Meanwhile, other people were kitesurfing on the incoming tide.

I enjoyed my journey home on Thursday too, finding a surprisingly tasty lunch at the Rhubarb "British restaurant and bar" in Heathrow's Terminal 3, then, on the flight, watching Much Ado About Nothing in a modern (black and white) American context, as well as the latest (very colourful) version of The Great Gatsby and part of Burtynsky's Manufactured Landscapes, a documentary about his photography projects in China. With no luggage to collect from the hold, I was the first person through customs at Ottawa, and so back to normality.

Let the children play!

Martin, a Facebook friend of mine, has just posted a link to an excellently written, 5000 word article in a British-based online magazine, Aeon. The article is entitled The Play Deficit
Children today are cossetted and pressured in equal measure. Without the freedom to play they will never truly grow up ...
It's written by someone of my generation who probably grew up in the countryside, as Chris and I did. In the author's case, it was the American countryside, but it makes no difference. Although he didn't actually make this connexion, children have become more urban during the last half century and consequently, it seems, less self-sufficient. I worry about their lack of free time, myself. I added a comment, saying:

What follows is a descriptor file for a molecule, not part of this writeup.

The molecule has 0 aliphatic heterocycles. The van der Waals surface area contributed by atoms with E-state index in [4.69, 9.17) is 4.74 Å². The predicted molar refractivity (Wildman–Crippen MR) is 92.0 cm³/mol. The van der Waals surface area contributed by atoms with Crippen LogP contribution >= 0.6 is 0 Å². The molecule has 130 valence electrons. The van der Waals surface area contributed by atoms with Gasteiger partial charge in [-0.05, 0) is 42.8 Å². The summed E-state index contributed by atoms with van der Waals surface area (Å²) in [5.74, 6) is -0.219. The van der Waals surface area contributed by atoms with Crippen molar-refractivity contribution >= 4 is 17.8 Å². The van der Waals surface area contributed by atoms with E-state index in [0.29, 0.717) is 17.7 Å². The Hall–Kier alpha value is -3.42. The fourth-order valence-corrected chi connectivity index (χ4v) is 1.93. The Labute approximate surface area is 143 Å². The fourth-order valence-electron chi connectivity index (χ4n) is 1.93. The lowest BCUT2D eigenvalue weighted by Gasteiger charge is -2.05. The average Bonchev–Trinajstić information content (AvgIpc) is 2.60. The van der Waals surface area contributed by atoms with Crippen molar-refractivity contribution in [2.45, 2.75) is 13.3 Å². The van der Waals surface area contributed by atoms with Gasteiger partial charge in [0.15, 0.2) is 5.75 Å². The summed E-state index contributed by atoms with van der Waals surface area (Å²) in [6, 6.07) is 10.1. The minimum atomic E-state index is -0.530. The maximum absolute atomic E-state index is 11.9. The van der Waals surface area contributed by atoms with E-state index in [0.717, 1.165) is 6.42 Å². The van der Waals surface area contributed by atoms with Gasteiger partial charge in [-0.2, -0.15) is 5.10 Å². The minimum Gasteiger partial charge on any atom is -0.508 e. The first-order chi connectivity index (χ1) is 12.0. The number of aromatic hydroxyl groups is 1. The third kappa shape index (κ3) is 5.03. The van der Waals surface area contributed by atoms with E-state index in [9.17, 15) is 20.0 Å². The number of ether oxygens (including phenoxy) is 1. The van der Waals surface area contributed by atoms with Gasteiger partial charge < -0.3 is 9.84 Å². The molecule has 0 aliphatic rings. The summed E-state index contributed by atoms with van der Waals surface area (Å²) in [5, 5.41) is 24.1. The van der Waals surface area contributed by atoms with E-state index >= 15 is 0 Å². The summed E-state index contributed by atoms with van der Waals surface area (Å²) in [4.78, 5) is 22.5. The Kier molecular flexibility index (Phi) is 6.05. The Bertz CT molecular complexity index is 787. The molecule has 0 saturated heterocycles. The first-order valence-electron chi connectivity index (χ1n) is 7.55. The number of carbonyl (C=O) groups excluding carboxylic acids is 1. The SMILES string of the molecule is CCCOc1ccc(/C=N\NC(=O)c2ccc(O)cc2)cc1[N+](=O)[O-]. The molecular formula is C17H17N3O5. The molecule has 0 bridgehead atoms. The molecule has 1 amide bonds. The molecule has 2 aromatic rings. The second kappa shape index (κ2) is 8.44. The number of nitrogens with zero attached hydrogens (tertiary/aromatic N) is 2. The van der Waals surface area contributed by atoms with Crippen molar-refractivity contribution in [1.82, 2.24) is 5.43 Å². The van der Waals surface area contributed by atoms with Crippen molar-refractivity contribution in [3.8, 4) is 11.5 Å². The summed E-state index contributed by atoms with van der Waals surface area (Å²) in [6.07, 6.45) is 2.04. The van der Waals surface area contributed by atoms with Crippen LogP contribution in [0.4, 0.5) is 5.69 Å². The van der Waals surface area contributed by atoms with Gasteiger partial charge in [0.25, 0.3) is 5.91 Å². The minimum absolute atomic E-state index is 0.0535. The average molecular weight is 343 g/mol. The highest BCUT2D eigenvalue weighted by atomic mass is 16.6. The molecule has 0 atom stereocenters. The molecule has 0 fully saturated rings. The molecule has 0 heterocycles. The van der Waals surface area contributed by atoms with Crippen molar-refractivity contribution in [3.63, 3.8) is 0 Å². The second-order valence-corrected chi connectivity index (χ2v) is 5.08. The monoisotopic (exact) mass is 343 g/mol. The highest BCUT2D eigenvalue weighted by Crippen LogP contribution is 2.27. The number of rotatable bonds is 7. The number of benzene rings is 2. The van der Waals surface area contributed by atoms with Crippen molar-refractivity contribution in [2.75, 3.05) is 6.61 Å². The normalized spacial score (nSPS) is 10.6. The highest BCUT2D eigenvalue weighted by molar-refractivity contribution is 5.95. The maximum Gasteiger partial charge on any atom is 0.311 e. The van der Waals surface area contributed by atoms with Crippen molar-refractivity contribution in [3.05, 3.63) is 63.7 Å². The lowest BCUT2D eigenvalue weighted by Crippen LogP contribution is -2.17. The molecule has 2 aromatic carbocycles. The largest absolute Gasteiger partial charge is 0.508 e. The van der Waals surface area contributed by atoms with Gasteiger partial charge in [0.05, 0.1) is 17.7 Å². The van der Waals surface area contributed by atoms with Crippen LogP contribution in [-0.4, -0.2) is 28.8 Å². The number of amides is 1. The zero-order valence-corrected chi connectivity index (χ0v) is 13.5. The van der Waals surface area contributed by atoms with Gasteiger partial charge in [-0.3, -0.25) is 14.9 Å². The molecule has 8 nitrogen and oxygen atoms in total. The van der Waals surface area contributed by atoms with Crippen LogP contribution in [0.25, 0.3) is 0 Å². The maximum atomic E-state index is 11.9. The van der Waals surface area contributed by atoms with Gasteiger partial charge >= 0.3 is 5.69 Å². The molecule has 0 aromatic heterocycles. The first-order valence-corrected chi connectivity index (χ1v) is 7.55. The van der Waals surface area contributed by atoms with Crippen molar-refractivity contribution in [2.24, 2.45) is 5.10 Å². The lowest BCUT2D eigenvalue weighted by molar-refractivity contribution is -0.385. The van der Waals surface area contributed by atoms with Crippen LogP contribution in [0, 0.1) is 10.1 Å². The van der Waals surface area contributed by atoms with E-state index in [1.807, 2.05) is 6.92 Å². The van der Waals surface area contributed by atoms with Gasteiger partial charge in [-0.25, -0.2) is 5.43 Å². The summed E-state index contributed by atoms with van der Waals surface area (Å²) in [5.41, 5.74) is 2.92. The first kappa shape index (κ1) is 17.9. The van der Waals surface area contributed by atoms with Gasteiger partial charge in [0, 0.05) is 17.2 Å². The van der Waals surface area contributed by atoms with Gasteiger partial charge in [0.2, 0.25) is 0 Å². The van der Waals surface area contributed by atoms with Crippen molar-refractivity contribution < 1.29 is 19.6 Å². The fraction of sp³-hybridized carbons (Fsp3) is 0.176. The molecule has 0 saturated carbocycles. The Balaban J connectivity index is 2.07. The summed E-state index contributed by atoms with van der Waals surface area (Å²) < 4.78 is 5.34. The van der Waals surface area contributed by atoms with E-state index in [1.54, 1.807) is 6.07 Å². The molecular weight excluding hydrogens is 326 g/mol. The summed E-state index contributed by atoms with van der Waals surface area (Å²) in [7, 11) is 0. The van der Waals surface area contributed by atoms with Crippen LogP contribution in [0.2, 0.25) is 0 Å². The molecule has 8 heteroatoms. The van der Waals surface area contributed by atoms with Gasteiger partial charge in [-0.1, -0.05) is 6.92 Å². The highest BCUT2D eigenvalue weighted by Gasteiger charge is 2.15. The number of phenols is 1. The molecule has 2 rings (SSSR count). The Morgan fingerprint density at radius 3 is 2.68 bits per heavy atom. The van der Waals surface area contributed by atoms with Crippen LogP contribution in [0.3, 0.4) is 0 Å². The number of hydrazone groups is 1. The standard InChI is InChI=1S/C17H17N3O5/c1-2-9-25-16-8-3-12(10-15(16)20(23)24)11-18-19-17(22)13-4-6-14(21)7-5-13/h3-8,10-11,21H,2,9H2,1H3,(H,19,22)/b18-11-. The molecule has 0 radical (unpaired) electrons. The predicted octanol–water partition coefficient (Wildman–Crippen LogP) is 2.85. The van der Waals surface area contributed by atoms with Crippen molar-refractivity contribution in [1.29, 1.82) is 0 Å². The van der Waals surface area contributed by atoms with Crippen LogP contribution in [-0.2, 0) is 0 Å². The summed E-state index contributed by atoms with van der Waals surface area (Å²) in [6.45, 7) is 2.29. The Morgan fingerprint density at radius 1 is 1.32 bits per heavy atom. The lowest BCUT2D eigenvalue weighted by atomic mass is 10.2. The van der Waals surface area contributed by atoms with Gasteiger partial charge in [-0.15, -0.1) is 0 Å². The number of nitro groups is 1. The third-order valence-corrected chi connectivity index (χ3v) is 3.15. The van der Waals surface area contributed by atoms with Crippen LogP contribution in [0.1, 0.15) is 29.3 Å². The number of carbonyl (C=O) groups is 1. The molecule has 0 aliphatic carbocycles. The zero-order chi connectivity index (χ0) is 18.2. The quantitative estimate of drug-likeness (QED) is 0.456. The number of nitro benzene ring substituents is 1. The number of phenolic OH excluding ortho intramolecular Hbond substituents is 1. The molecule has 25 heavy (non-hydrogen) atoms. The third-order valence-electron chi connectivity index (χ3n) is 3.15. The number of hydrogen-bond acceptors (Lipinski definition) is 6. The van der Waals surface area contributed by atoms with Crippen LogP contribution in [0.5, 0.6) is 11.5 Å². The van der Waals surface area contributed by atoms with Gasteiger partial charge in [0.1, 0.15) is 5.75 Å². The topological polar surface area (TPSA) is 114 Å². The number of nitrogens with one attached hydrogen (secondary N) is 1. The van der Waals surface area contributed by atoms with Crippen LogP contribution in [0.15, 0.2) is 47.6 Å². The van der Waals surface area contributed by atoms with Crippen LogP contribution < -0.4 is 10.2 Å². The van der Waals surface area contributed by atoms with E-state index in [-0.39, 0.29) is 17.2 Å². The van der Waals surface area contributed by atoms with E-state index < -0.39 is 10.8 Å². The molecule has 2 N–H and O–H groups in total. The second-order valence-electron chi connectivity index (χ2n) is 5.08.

I absolutely agree with the message of this article. I grew up in the '50s too and see my grandsons deprived of this freedom to play. However, when I talked to my daughter, their mother, about this, she pointed out that the traffic on the roads near her house is too dangerous to let the children explore on their own out there. The children are aged 2 and 6 and live in London, England. Although they live near a big park, it is taboo to let them explore it on their own, although in my opinion they could have a wonderful time if they did so. Too "dangerous." In fact it's considered so dangerous that my grandsons' parents could be put on a blacklist by the local authorities for not being present while they play. Where they live, there's a communal lawn and a car park (parking lot) for residents immediately outside. If they play ball games outside with the other neighbours' children, their parents have to suffer endless complaints from the childless neighbours about the noise and damage to their cars, so for the sake of peace and harmony the children are mostly kept indoors, where they too often stare at computer or TV screens. What is the solution to these problems?